Skinny legs in combat boots and hand-painted dress shoes timidly bop on the sparsely populated dance floor. It’s early, still, and the night is long. Nobody’s ready to fully commit.
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Keatyn Horton, 18, spots a problem. One of the gold candelabras isn’t lit.
In a black shoulder cape and platform boots, Keatyn glides to its rescue and twists the bulbs at the end of each candlestick until they glow like flames.
Much better. If you’re going to throw a party, you better do it right.
This is their Met Gala. The theme is French Renaissance. Vive La Fierté. Long Live Pride.
Keatyn is one of a handful of local teens who was charged with organizing the event for the LGBTQ+ community. Hosted by PFLAG Riverview — a group that supports parents and families of young queer people around Tampa Bay — the prom is held annually to provide a space to connect. For months, the teens met on Thursdays, brainstorming vendors, decorations, mapping out the details.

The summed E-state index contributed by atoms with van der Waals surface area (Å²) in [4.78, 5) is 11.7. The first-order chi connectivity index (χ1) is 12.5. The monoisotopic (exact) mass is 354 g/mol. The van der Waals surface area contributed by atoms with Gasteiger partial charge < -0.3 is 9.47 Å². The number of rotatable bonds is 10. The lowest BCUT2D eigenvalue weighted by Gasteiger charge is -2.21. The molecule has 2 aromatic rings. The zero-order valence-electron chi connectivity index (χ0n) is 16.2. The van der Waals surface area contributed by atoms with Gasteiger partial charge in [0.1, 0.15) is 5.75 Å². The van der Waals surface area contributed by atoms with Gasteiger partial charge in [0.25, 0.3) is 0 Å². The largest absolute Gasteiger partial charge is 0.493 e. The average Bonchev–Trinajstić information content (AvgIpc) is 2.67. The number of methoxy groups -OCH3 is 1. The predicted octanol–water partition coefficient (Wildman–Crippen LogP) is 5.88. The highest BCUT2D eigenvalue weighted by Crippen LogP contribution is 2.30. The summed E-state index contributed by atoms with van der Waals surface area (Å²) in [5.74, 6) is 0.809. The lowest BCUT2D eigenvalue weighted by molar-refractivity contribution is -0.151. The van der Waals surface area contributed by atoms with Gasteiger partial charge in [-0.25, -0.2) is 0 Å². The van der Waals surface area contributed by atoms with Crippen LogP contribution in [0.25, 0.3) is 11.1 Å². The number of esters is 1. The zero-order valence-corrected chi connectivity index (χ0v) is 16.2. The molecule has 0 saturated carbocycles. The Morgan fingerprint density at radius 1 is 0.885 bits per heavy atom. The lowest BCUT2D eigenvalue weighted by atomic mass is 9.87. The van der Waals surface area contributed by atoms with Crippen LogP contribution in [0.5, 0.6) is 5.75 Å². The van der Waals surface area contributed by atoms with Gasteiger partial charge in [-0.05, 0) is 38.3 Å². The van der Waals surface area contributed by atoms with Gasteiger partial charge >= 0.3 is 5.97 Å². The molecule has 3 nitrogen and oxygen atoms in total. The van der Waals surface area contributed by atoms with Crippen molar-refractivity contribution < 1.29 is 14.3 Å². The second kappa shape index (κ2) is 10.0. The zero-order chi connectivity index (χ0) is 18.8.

Last year’s prom didn’t have enough gluten-free or vegan options. This year, they’d make sure there were plenty. At last year’s prom, the music was too loud. This year, they’d find the perfect volume.
Keatyn scans the room, taking stock. This time last week, Keatyn, who is nonbinary, had stood in this very event space for the Lennard High School senior prom.
At 6′3″, with lash extensions, wine-red lipstick and a sparkling dress, Keatyn stood out. It was a fine time. Just fine. But tonight, nobody would stare or judge or eyeroll.
Around 7:30 p.m., the tinkling piano intro to Vanessa Carlton’s “A Thousand Miles” flows through the speaker system, triggering a collective squeal.
The teens charge the dance floor. They toss their heads back and belt every word to the 2002 ballad — a song released before any of them were born.
Keatyn plays air piano. A girl in a Marie Antoinette pouf wig fights to keep it on while dancing.
For a night, they are untouchable.